Geology & Soils
The geology sets the scene with its origins from beneath the sea when dinosaurs roamed the earth, many small fossils like devils toenails and devils fingers can be found from this period on the ploughed land.
Heavy gault clay lies at the bottom of the hills, prone to water logging with its predominant Evesham soil series perfect for sweet pastures and ponds.
The chalky slopes of the Landwade and Abington soil series lead to the higher ground where ancient woodlands can be found on the poorly drained Hanslope soil series.
Lying at the centre of the Estate is the 300 acre ancient parkland once home to a herd of fallow deer. Now it has many rare breed cattle and sheep grazing among the veteran trees that cloak the park.
These trees are home for some rare deadwood invertebrates (insects) like the Golden hoverfly and Rusty Red Click Beetle which are of national importance.
The trees are also home for many bats and birds especially Jackdaws, Tree Creepers and Nuthatches.
If you are up early or going for a late walk you may also be lucky enough to see the handsome foxes or stoats that inhabit the parkland
Surronding the parkland are 300 acres of woodland belts, although a much more recent addition than the outlying ancient woodlands, they still support rich and varied wildlife.
Ranging from the lesser Woodpeckers, Marsh tits and Hawfinch to the very rare Barbastelle Bats for which the woodlands have been designated a Special Area of Conservation and SSSI. There are also at least eight other species of bat that use the woodland too.
During the summer months you may also see the Speckled Wood Butterfly and Green Winged Fritillary Butterfly fluttering along the woodland rides and woodland edges. If you are very lucky you can see badgers late in the evening, when all is quiet.
Of the 2500 acres on the Estate the vast majority is farmland and almost all of this is organically farmed by the National Trust. Grass and clover are used to put fertility back into the soil with the main crops being wheat, barley and oats. Without the use of chemicals many rare arable plants have started to make a comeback such as Broad Leaved Spurge, Venus in the Looking Glass, Weasel Snout and the Night Flowering Catchfly.
Insects abound which provides food for the growing English Partridge Chicks, Yellowhammers, Skylarks and Linnets. You should also be able to see some Hares and if you are lucky some of our Barn Owls.
Rivers, Lakes and Ponds
Although the River Rhee only runs through a small section of the Estate we do have otters visiting occasionally investigating the lakes. Water voles still survive here along with harvest mice in the reed beds and recently a heronry has been established.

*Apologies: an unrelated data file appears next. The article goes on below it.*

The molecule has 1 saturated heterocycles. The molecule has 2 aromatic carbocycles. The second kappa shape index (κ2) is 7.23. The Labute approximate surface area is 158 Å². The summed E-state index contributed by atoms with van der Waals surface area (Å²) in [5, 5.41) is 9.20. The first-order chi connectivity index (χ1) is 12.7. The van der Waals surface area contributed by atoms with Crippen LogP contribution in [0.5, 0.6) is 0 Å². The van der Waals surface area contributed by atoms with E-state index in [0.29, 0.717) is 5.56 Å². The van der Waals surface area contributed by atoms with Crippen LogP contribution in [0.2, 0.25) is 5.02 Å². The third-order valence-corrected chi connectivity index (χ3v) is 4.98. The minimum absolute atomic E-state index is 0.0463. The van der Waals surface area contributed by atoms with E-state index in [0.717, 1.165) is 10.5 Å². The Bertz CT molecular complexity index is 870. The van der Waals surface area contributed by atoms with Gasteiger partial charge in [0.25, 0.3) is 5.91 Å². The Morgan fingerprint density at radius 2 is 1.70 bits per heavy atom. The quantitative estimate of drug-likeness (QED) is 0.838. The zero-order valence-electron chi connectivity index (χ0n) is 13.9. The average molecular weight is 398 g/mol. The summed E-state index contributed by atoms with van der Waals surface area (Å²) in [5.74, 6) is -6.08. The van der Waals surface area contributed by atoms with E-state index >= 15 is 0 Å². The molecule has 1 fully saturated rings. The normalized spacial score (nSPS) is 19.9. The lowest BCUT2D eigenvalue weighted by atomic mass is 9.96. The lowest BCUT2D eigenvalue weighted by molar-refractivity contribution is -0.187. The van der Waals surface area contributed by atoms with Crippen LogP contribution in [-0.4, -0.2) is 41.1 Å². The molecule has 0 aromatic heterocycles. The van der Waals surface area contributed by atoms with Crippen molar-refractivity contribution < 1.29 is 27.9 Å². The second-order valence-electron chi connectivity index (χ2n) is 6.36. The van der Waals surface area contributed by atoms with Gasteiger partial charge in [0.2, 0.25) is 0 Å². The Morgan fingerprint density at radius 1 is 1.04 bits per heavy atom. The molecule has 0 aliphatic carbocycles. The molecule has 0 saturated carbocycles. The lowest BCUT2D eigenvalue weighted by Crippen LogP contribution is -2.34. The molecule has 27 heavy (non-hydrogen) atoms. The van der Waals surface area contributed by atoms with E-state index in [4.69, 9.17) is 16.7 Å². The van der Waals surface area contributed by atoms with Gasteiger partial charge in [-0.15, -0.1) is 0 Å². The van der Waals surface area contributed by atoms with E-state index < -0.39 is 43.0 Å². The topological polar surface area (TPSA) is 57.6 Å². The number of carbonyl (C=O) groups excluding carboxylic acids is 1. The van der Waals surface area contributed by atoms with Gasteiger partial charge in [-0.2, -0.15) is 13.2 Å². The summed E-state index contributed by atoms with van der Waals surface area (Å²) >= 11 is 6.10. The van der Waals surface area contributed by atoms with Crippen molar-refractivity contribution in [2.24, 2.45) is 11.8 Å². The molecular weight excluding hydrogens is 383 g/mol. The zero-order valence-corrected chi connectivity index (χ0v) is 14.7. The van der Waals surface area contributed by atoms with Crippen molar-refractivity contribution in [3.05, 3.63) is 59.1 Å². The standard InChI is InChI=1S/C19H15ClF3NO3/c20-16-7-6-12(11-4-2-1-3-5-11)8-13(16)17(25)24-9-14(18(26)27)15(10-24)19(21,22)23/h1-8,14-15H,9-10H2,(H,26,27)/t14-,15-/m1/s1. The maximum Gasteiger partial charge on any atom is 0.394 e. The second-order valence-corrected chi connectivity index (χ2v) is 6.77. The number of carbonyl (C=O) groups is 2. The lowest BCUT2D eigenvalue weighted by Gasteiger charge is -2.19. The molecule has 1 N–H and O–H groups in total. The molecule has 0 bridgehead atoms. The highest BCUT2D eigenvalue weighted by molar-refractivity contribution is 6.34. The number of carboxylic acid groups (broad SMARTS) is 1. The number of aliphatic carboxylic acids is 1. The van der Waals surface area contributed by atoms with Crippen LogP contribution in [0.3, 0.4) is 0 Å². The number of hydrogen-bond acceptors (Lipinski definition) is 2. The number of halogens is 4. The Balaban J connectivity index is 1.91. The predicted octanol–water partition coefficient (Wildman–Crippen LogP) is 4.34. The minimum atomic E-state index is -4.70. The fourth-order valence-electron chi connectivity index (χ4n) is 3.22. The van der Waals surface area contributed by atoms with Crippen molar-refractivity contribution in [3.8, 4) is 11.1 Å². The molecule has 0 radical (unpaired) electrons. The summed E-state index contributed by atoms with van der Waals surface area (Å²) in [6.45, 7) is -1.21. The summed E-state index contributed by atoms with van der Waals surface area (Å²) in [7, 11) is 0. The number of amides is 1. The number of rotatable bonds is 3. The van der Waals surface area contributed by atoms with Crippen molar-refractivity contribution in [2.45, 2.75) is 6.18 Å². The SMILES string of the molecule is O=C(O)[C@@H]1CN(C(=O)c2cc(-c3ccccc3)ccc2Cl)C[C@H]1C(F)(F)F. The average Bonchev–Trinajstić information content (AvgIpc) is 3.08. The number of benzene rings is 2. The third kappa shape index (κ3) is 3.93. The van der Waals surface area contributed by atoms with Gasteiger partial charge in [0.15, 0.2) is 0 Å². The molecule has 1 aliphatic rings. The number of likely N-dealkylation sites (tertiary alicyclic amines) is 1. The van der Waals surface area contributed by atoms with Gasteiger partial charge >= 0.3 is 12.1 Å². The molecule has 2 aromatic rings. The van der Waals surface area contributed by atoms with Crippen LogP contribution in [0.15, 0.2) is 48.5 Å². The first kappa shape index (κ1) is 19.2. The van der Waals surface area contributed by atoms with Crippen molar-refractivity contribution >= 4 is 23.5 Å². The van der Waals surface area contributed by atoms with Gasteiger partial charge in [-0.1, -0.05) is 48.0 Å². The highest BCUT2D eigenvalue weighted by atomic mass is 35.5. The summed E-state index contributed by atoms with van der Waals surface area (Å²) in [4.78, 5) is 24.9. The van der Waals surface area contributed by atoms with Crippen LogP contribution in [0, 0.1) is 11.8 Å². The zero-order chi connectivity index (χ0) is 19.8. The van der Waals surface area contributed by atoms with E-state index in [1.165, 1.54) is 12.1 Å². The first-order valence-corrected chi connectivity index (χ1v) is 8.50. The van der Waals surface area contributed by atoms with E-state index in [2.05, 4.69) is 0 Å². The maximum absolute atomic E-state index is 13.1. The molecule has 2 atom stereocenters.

The brook is home to many rare invertebrates but also fish such as the Bullhead, Pike, Eel and a healthy population of water shrews.
In the smaller ponds we find frogs and toads along with grass snakes, but most interesting of all is the large population of Great Crested Newts. All the water features are used by bats and you are always guaranteed to see them on a night walk.
Pastures and Meadows
Meadows at Wimpole are flower rich with plants like Yellow Rattle, Knapweed, Sulphur Clover and Cowslips, but where there are wet meadows you will see Meadow Sweet and Ragged Robin. On the drier chalk meadows you will find such plants as Fairy Flax, Pyramidal Orchids and Clustered Bell Flower.
All meadows have a profusion of insects and butterflies like the Marbled White, Ringlet, Skippers and Common Blues.
Pastures tend to have fewer flowers but are rich in clover along along with Yarrow and Selfheal. This is where you'll see our increasing flocks of birds like Starlings and Jackdaws and our large population of rabbits.
Buildings can be a host to a vast range of wildlife, in the attics you can find numerous species of bats from the very small Pipistrelles to the very large Serotine bats that hunt for dung beetles in the park at night.
Then of course there are the many hundreds of lichens that cloth the buildings in a rich patina, the Map lichen are more commonly found further west, but here seen on the roof slates of the Hall. There are also many species of moss and liverworts colonising every available ledge or dark recess, some particularly rare.
Then of course there are the House Martins, Swallows and Swifts who all find a home under the eaves or in cracks and crevasses.
In the Spring there are many native flowering plants like the Common Spotted Orchids and Bee Orchids, Twyblades, Wild Primroses and Yellow Rattle. However the gardens also have an exceptional display of fungi in late summer and autumn but much will depend on whether there is enough rain.
Most notable fungi have been Devil's Boletus, Parrot Waxcaps as well as some of the more common species.
Many birds use the garden including the Spotted Flycatcher which can be seen bobbing from the wall to take insects in flight.
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